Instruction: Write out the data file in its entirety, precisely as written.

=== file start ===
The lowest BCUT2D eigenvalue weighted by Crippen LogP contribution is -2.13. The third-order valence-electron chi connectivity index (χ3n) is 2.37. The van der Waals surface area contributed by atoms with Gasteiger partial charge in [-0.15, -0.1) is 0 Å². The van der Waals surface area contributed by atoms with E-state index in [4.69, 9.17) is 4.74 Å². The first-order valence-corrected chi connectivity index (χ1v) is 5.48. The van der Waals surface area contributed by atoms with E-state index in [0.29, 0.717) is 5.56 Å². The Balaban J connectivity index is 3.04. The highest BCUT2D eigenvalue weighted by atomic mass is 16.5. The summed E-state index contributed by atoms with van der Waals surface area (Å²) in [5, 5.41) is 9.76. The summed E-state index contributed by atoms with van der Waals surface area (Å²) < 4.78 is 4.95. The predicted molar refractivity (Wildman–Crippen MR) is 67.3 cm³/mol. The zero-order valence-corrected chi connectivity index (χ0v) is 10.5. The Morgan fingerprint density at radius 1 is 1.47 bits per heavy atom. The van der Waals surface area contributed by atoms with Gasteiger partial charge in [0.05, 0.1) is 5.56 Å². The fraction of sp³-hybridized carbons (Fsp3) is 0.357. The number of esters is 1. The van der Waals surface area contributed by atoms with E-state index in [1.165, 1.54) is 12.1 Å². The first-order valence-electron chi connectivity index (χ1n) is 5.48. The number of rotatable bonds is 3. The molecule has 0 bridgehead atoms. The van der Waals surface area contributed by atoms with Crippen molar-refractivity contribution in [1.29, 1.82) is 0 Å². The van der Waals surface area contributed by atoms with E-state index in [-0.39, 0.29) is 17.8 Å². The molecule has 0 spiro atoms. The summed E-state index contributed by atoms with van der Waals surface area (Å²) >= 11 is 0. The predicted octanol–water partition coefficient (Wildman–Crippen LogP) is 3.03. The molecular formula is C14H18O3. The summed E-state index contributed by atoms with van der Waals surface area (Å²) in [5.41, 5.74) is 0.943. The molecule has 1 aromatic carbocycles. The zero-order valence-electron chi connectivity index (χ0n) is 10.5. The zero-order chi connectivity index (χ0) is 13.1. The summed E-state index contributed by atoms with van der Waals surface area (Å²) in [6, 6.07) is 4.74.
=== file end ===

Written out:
The lowest BCUT2D eigenvalue weighted by Crippen LogP contribution is -2.13. The third-order valence-electron chi connectivity index (χ3n) is 2.37. The van der Waals surface area contributed by atoms with Gasteiger partial charge in [-0.15, -0.1) is 0 Å². The van der Waals surface area contributed by atoms with E-state index in [4.69, 9.17) is 4.74 Å². The first-order valence-corrected chi connectivity index (χ1v) is 5.48. The van der Waals surface area contributed by atoms with E-state index in [0.29, 0.717) is 5.56 Å². The Balaban J connectivity index is 3.04. The highest BCUT2D eigenvalue weighted by atomic mass is 16.5. The summed E-state index contributed by atoms with van der Waals surface area (Å²) in [5, 5.41) is 9.76. The summed E-state index contributed by atoms with van der Waals surface area (Å²) < 4.78 is 4.95. The predicted molar refractivity (Wildman–Crippen MR) is 67.3 cm³/mol. The zero-order valence-corrected chi connectivity index (χ0v) is 10.5. The Morgan fingerprint density at radius 1 is 1.47 bits per heavy atom. The van der Waals surface area contributed by atoms with Gasteiger partial charge in [0.05, 0.1) is 5.56 Å². The fraction of sp³-hybridized carbons (Fsp3) is 0.357. The number of esters is 1. The van der Waals surface area contributed by atoms with E-state index in [1.165, 1.54) is 12.1 Å². The first-order valence-electron chi connectivity index (χ1n) is 5.48. The number of rotatable bonds is 3. The molecule has 0 bridgehead atoms. The van der Waals surface area contributed by atoms with Crippen molar-refractivity contribution in [1.29, 1.82) is 0 Å². The van der Waals surface area contributed by atoms with E-state index in [-0.39, 0.29) is 17.8 Å². The molecule has 0 spiro atoms. The summed E-state index contributed by atoms with van der Waals surface area (Å²) >= 11 is 0. The predicted octanol–water partition coefficient (Wildman–Crippen LogP) is 3.03. The molecular formula is C14H18O3. The summed E-state index contributed by atoms with van der Waals surface area (Å²) in [5.41, 5.74) is 0.943. The molecule has 1 aromatic carbocycles. The zero-order valence-electron chi connectivity index (χ0n) is 10.5. The zero-order chi connectivity index (χ0) is 13.1. The summed E-state index contributed by atoms with van der Waals surface area (Å²) in [6, 6.07) is 4.74.